Meanwhile, First Direct came out top for the eighth time in a row in the twice-yearly study by consumer group Which?, with 94% of its customers saying they would recommend the internet and telephone-based bank owned by HSBC to a friend.
Those which were found to have the happiest customers included names such as Norwich and Peterborough Building Society and internet bank Smile, a brand of the Co-operative Bank, while many high street giants languished further down the list.
The survey looked at current accounts specifically, although Bank of Ireland has also faced a furore in recent months for pushing up costs for some holders of tracker mortgages at a time when the bank rate has remained at a historic low.
It was not clear to what extent, if any, the mortgage controversy had impacted on the sentiments of current account holders. But overall, Bank of Ireland came bottom with a score of just 41%, receiving just two out of five stars for customer service, regular communication, clarity of statements and branch availability.
First Direct, which achieved an overall score of 85%, marks itself out with a service guarantee which offers customers £100 to switch accounts to it - plus another £100 if they end up being disappointed. Mark Mullen, chief executive of First Direct, said the bank hopes to welcome more new customers when industry changes to take the hassle out of account switching come into force in September.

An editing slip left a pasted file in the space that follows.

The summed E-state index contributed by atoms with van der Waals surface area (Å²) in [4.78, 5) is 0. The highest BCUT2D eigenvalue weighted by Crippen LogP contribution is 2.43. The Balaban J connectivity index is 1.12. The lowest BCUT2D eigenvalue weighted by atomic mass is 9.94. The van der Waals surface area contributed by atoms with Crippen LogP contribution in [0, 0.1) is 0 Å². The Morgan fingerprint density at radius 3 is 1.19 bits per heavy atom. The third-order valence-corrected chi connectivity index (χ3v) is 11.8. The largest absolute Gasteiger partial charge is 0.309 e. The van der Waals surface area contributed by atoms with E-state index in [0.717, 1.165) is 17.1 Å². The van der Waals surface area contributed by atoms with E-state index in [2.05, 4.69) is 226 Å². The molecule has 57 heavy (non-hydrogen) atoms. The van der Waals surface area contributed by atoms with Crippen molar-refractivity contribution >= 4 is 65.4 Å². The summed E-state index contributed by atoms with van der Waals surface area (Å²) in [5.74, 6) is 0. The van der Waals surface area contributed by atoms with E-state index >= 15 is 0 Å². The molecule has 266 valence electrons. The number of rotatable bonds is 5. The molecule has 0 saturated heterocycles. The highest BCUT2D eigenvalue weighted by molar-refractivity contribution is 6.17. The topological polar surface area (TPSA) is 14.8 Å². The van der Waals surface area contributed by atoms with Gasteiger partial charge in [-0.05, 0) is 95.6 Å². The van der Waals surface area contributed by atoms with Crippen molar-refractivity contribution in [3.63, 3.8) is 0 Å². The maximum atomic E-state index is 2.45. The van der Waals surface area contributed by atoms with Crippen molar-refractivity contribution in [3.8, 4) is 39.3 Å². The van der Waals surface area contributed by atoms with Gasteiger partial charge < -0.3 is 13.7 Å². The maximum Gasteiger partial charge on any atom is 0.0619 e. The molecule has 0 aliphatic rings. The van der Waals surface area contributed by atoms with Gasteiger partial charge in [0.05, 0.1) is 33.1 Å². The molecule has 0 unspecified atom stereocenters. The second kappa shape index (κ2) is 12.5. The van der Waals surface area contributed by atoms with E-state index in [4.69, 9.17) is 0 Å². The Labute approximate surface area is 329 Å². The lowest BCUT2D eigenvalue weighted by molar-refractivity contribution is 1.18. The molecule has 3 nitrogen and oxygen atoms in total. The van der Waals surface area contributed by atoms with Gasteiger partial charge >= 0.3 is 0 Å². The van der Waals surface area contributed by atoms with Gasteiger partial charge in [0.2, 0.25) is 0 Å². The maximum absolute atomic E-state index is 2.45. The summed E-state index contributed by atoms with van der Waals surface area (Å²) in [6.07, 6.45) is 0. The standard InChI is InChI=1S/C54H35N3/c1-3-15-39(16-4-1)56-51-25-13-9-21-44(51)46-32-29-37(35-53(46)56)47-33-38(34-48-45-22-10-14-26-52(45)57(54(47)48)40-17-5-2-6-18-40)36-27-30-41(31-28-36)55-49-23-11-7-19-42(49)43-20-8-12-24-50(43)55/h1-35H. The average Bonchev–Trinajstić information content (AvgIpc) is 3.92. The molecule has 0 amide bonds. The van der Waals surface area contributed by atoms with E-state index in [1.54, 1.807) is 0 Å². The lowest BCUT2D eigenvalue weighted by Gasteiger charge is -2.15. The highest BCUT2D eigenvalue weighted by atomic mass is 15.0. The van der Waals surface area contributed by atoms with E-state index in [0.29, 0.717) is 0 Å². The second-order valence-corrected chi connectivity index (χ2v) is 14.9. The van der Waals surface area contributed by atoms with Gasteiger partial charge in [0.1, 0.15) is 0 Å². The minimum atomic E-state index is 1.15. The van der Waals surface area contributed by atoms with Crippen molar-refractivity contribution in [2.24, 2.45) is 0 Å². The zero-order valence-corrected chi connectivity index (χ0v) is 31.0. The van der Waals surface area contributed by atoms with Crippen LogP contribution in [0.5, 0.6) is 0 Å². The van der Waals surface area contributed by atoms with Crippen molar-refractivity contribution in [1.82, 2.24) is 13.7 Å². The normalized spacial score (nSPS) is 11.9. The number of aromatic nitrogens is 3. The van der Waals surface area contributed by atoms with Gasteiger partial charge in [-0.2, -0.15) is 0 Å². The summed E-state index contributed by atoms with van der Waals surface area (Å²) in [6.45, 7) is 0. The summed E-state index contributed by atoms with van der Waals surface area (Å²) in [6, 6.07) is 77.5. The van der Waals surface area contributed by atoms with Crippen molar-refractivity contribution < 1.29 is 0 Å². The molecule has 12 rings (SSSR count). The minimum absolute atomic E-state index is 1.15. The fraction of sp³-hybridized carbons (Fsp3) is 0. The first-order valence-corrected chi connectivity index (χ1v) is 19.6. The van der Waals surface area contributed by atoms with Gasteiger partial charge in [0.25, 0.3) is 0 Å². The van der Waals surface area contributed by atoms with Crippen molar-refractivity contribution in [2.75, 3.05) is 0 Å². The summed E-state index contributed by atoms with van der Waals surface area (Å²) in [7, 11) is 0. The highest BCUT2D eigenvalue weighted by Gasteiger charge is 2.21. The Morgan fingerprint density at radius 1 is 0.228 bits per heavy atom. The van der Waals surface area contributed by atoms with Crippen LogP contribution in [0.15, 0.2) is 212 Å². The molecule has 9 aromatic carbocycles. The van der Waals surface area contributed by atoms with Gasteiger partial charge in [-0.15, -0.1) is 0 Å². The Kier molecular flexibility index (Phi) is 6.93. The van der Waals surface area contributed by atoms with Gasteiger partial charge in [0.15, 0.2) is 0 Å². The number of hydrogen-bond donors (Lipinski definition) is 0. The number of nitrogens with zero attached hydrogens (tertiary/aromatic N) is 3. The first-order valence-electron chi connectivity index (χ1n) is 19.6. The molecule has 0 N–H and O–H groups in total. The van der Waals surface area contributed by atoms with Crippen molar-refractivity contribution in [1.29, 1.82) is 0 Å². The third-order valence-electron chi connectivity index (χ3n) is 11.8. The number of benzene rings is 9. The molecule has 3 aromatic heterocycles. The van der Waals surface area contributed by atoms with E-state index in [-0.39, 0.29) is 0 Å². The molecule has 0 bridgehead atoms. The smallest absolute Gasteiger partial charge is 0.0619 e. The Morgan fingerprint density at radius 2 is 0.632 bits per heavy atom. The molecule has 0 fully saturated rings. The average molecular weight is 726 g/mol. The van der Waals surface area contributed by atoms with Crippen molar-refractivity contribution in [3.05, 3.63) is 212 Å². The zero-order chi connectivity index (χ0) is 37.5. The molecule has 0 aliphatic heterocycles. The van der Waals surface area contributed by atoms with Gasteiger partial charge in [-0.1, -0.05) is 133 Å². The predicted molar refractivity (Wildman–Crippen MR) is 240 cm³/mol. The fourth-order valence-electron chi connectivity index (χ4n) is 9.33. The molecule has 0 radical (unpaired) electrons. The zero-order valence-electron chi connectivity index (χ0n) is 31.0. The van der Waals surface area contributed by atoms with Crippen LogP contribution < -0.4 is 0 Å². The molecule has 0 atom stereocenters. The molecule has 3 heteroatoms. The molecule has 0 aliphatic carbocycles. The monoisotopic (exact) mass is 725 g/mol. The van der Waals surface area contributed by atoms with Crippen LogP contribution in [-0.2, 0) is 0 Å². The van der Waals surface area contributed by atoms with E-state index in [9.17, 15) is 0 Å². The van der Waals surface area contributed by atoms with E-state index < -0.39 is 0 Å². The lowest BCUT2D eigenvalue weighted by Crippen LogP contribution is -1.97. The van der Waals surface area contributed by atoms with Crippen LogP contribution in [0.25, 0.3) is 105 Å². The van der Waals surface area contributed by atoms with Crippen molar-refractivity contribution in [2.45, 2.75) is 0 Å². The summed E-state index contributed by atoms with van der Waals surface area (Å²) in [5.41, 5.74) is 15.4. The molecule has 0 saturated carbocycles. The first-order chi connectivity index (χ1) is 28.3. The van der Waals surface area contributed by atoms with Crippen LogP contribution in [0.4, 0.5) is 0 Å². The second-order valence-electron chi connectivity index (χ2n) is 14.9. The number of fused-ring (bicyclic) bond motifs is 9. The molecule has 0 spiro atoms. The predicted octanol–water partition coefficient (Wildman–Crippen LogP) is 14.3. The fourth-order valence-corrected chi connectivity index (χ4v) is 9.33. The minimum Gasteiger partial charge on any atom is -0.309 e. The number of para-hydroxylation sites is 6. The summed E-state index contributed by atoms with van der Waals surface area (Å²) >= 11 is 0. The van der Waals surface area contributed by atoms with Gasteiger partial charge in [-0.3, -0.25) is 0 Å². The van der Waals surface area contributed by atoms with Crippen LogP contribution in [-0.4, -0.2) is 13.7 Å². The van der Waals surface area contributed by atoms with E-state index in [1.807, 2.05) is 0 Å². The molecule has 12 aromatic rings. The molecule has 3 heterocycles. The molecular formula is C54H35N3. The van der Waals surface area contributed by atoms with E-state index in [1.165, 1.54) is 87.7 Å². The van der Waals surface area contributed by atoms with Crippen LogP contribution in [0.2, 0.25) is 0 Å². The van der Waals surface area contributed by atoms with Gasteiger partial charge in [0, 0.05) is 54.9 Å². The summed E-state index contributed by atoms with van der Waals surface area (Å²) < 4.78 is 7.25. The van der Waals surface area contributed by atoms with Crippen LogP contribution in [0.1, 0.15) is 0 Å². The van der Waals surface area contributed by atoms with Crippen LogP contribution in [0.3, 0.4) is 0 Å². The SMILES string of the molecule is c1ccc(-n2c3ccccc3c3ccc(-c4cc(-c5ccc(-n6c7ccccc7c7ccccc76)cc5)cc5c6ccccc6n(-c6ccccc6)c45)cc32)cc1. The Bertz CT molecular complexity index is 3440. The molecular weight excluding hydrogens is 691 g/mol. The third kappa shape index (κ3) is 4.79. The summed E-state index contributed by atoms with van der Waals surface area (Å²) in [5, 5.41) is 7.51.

Norwich and Peterborough Building Society achieved the distinction of being awarded Which? "recommended provider" status for the first time, coming in fifth place with a score of 71%. Ewan Edwards, N&P's head of current accounts, said the mutual is "delighted" and added: "We saw a sharp increase in the number of new customers switching to us following the scandals surrounding the big banks in summer last year."
Which? said big players Barclays, Halifax, Bank of Scotland, HSBC, Lloyds TSB, RBS and Santander should try harder as all achieved below-average scores of less than 62%.
The survey of 1,631 people carried out in May comes ahead of new rules which mean that from September, people switching current accounts will see incoming payments automatically redirected to the new account. The time it takes to fully change accounts will be cut from around 18 days to seven working days.